There have been several aspects in local government that have compelled me to speak up to voice an opinion as a taxpayer.
My perspective is based on some 50 years of home ownership, paying all the required local taxes, along with a 34-year retirement from state government where I was experienced as a local department head. I also on two occasions headed up two different county departments that gave me a closer inside look at local governmental operations.
My concerns are as follows:
1. School Board Tax Exemption for Senior Citizens – Mr. Don Smith spoke to the County Commissioners in late 2017 about the need to decrease or eliminate school taxes for seniors. I totally agree with him and applaud his effort in front of the commissioners, but the place to initiate that change is with the school board.
The common misconception is that school taxes are eliminated at age 65 for seniors, but that is not true. I spoke with the school board finance director last year who could not recall when the current exemptions were put in place as that was so far in the past. As the county re-evaluates homeowners’ taxes which seems to always raise the taxable values of the seniors’ homes, the small exemptions which seniors get become less helpful.
Many seniors who live on fixed incomes are being forced to sell and move out of their cherished homes because of rising costs even though their homes are debt-free. Other countries do much better for their seniors, and I believe that our Board of Education has the ability to tighten their budget belts to eliminate or at least increase the seniors’ tax exemptions beginning at age 65.
We never hear that mentioned when the board promotes SPLOST taxes or other budget business. All of us need to contact our Board of Education members to get this matter studied and changed.
2. S.P.L.O.S.T. - This extra penny tax began 1986 where the newspaper reported 65 percent of the voters approved it for the first time. In late 2017, only 10 percent turned out and voted in a $140 million continuation for all sorts of projects that resembled a list that looked like a Santa Claus wish list.
My recall is that this tax originally for designated for essential big ticket projects like jails or courthouses that would be impossible within an annual budget. Now it had evolved to be a permanent tax where nearly every entity get a piece of the pie.
Yes, everybody pays the extra penny, but I can guarantee that if you as a local consumer keeps up with that extra penny paid on both large and small purchases, you pay the most over time. I also have an issue with putting the vote on special election days which is extremely costly to the county and draws the fewest voters.
I have heard the legal justification to space the vote out but I say if that is true, get the law changed to vote for this tax only on general election days. That saves money and gets the question before the most voters at the polls.
A good friend and neighbor of mine was Mr. Dan Jackson of Smokey Road. He served on the Board of Commissioners and often said we need always to know the difference between “a want and a need.” That common sense focus is exactly what the SPLOST needs to be so that the pennies collected go on only essential projects and be collected for the shortest amount of time. I urge you to talk to your local officials about this matter.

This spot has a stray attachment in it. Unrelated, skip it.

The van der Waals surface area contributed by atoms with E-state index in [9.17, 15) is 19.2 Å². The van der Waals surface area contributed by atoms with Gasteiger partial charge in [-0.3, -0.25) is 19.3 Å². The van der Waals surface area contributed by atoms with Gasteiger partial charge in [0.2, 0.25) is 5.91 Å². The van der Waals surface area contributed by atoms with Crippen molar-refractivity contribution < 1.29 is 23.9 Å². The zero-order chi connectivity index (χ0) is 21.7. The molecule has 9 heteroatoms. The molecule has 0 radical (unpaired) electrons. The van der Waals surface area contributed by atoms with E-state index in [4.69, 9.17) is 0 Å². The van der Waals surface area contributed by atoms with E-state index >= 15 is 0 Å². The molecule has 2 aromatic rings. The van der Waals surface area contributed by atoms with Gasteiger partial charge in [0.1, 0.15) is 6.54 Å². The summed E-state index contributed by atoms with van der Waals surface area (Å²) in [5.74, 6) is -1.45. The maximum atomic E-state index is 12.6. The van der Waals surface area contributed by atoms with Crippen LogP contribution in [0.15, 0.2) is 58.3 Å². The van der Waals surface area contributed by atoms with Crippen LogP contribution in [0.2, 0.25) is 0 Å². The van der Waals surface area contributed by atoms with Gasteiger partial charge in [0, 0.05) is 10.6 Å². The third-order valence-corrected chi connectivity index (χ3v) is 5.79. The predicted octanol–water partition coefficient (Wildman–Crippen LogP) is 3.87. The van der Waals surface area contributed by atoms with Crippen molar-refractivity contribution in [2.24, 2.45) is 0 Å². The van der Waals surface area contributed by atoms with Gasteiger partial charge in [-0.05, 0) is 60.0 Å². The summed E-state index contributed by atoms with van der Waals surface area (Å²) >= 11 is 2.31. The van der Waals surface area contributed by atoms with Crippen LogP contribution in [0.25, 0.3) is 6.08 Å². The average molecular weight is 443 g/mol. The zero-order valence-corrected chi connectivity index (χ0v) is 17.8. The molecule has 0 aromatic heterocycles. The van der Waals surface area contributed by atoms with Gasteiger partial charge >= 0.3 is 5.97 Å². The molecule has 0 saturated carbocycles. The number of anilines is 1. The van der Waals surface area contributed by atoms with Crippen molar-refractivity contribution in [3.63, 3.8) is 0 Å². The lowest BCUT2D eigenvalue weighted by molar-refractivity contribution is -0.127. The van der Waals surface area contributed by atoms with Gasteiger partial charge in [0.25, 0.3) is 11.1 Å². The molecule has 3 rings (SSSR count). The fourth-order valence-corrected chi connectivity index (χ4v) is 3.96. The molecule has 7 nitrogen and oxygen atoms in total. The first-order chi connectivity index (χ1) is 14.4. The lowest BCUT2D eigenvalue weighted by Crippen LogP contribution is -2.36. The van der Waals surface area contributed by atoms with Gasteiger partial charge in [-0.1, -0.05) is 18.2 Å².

3. County Commission Chairmanship - The county website states that Coweta is the only county in the State that rotates the chairmanship annually. This means that 158 other counties see a better way which I assume most elect the chairman. Think about the fact that mayors, governors and our president all are elected, not rotated among politicians who may not be qualified for the role or desired by their constituents.
We trust day-to-day decisions and operations here to locally appointed bureaucrats who report back to a chairman who can be here today but rotated out tomorrow. Keep in mind some commissioners work full-time jobs and aren’t available to be on the spot when daily important and expensive decisions need to be best made by an elected official.
I strongly believe we will have the best county government when an elected person with a professional business like mindset is voted into the chairmanship role for a term in office through a countywide election. Performance and accountability to every citizen across the county will determine if he or she retains the job. Decisions will not be made just for his or her home district friends and neighbors but rather for the best interest of everyone who lives in Coweta.
The horrible example that sticks in mind is in 2016 when then-Chairman Tim Lassetter who represents Road Districts #2, where I live, supported a huge golden parachute early retirement for a fireman friend. This was reported to cost the County over $1 million dollars. Was that good leadership and stewardship of the tax dollar by the chairman? Again, I urge everybody to contact their commissioner to have elected chairmanship concept fully studied after soliciting input all citizens.
We often complain about Washington or Atlanta problems that need addressing but in reality corrective actions. Changes are probably harder to obtain the further they are from us. I think we should get the old broom out and clean around our own doorsteps first. Maybe those other places will take note of our efforts to improve government and do likewise.